NEW DELHI: The Prime Minister's Office has shot down a proposal to set up a National Elephant Conservation Authority along the lines of one existing for tigers.
The environment ministry had recommended an amendment to the Wildlife Protection Act creating a powerful autonomous authority for the pachyderm. The authority was intended to create a network of elephant reserves which could be kept free of mining and other harmful industrial activities.
The move had been made based on recommendations of an expert Elephant Task Force set up by the environment ministry to study the threats to the animal and advise on how to conserve it.
But the proposal has been shot down at the highest level even before it could reach the cabinet.
The habitat of the animal that environment minister Jairam Ramesh has said is facing ‘a story of attrition' is especially threatened by mining in Chhattisgarh and Jharkhand. In the recent past, the ministry has had to contend with several controversial proposals that deal a body blow to elephant conservation. But it's been constrained by the lack of legal teeth to protect the animal or a single official authority that can steer conservation needs for the animal.
With mining proposals pouring in from the two states and the tussle between environment ministry and coal and power ministries on to open up more forest areas for mining the move to scrap the proposal for the elephant authority is bound to weigh in favour of the mining industry.
Elephant reserves exist even today but they are only a demarcation on the map to provide funds under Project Elephant, just as it happened earlier for tiger reserves. The reserves have no legal validity and this makes it difficult to protect the elephant-bearing forests and lands against changes that would harm the pachyderm. The existing networks of national parks and sanctuaries do not serve to protect the elephant as the animal migrates and travels over long distances cutting across inhabited areas as well as forests.
The authority was expected to demarcate areas – including forests – that are important for elephant conservation and become a single window for advising on changes on these land patches just as the National Tiger Conservation Authority does for tiger reserves at the moment.
Matters concerned with Environment
Wednesday, May 11, 2011
mainly in the narrow strip of land between the Western Ghats and the
Arabian Sea in the scenic Konkan region of India, the Alphonso mangoes
are considered king among the several varieties that flood the market
during the mango season. Known for their delectable flavour, richness of
meaty texture and sweetness they are coveted all over the world. In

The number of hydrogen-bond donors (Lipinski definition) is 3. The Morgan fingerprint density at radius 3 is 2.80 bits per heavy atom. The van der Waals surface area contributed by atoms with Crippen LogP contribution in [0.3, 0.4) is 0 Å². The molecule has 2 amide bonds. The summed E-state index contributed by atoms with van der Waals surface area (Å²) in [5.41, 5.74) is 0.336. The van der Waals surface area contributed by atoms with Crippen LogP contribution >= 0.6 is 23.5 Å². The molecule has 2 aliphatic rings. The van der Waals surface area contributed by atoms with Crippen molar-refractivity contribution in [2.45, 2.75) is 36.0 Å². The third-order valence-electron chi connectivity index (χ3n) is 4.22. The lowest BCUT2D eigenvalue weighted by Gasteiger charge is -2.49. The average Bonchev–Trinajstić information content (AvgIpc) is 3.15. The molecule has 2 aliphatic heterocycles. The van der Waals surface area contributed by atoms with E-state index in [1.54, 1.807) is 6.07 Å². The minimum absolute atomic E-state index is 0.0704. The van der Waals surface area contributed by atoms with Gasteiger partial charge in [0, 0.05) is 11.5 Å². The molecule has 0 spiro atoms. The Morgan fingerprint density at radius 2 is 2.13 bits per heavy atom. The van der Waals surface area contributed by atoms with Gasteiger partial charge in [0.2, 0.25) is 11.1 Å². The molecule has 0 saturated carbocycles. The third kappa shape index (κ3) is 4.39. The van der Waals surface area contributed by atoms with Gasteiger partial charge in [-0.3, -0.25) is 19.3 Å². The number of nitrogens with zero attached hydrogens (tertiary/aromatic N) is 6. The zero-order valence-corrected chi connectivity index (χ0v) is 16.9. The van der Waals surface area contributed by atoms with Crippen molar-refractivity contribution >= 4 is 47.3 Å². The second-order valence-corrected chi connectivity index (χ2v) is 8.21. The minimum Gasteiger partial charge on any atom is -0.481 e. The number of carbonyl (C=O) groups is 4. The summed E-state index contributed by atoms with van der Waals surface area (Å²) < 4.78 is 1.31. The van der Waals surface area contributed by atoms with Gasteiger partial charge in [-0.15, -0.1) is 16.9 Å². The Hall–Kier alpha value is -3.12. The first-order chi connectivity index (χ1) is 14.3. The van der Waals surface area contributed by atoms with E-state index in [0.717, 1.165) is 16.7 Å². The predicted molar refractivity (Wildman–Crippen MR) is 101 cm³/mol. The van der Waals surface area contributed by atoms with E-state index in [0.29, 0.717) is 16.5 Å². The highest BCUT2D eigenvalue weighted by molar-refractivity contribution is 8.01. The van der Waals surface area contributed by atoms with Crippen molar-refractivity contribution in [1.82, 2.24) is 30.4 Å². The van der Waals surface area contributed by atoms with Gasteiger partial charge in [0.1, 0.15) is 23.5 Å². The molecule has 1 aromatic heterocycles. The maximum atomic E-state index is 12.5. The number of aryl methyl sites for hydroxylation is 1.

2007, the US traded off the restrictions for its imports against export
of Harley Davidsons to the burgeoning Indian market. It is this Alphonso
land that is seemingly is today in a state of war...........................
Tuesday, May 10, 2011
Powering your car with the air you
breathe may sound supernatural, but Joel Rosenthal, a chemist at the
University of Delaware, is actually working to transform carbon dioxide
(CO2), a greenhouse gas in the atmosphere, into gas for your car and
clean-energy future fuels.
Such a feat could
help reduce the rising CO2 levels implicated in global warming and also
offer a new method of renewable energy production.
Rosenthal and his
team are designing electrocatalysts from metals such as nickel and
palladium that will freely give away electrons when they react with
carbon dioxide, thus chemically reducing this greenhouse gas into
energy-rich carbon monoxide or methanol.
Besides its use in
making plastics, solvents, carpet and other products, methanol fuels
race cars in the United States and currently is being researched as a
hydrogen carrier for fuel cell vehicles.
Carbon monoxide is an important
precursor to liquid hydrocarbons in the energy arena, in addition to its
applications as an industrial chemical for producing plastics to
detergents to the acetic acid used in food preservation, drug
manufacturing and other fields.
reduction of carbon dioxide to carbon monoxide is an important
transformation that would allow for the mitigation of atmospheric CO2
levels, while producing an energy-rich substrate that forms a basis for
fuels production,” Rosenthal says.
“The chemistry we’re
doing is energetically uphill—it’s an energy-storing process rather
than a downhill, energy-liberating process.
“And our goal is to make liquid fuel renewably from wind and solar sources, not from typical fossil fuel bases,” he added.
Thursday, May 5, 2011
There are too many doctoral programmes, producing too
many PhDs for the job market. Shut some and change the rest, says Mark
Published online 20 April 2011 |
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